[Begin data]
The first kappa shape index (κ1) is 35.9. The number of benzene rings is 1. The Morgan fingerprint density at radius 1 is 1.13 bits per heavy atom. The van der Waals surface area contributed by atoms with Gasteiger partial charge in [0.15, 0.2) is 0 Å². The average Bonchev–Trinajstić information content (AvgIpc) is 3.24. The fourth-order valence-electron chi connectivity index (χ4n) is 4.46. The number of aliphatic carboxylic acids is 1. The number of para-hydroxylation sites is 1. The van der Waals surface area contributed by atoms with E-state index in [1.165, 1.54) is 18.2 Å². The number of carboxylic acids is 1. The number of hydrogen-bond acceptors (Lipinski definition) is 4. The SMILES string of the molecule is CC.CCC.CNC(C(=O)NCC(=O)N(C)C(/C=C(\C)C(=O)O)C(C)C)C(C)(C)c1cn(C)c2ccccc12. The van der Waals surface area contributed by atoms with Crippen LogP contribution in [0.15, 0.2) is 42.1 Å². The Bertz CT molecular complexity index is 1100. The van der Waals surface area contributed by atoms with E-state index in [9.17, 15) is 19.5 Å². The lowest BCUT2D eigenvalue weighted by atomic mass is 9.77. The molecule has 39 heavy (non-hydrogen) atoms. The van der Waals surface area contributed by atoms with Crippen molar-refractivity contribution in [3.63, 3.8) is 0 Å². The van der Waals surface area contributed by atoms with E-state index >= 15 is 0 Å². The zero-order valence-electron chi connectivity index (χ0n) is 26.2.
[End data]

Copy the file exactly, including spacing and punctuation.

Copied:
The first kappa shape index (κ1) is 35.9. The number of benzene rings is 1. The Morgan fingerprint density at radius 1 is 1.13 bits per heavy atom. The van der Waals surface area contributed by atoms with Gasteiger partial charge in [0.15, 0.2) is 0 Å². The average Bonchev–Trinajstić information content (AvgIpc) is 3.24. The fourth-order valence-electron chi connectivity index (χ4n) is 4.46. The number of aliphatic carboxylic acids is 1. The number of para-hydroxylation sites is 1. The van der Waals surface area contributed by atoms with E-state index in [1.165, 1.54) is 18.2 Å². The number of carboxylic acids is 1. The number of hydrogen-bond acceptors (Lipinski definition) is 4. The SMILES string of the molecule is CC.CCC.CNC(C(=O)NCC(=O)N(C)C(/C=C(\C)C(=O)O)C(C)C)C(C)(C)c1cn(C)c2ccccc12. The van der Waals surface area contributed by atoms with Crippen LogP contribution in [0.15, 0.2) is 42.1 Å². The Bertz CT molecular complexity index is 1100. The van der Waals surface area contributed by atoms with E-state index in [9.17, 15) is 19.5 Å². The lowest BCUT2D eigenvalue weighted by atomic mass is 9.77. The molecule has 39 heavy (non-hydrogen) atoms. The van der Waals surface area contributed by atoms with Crippen molar-refractivity contribution in [3.63, 3.8) is 0 Å². The van der Waals surface area contributed by atoms with E-state index >= 15 is 0 Å². The zero-order valence-electron chi connectivity index (χ0n) is 26.2.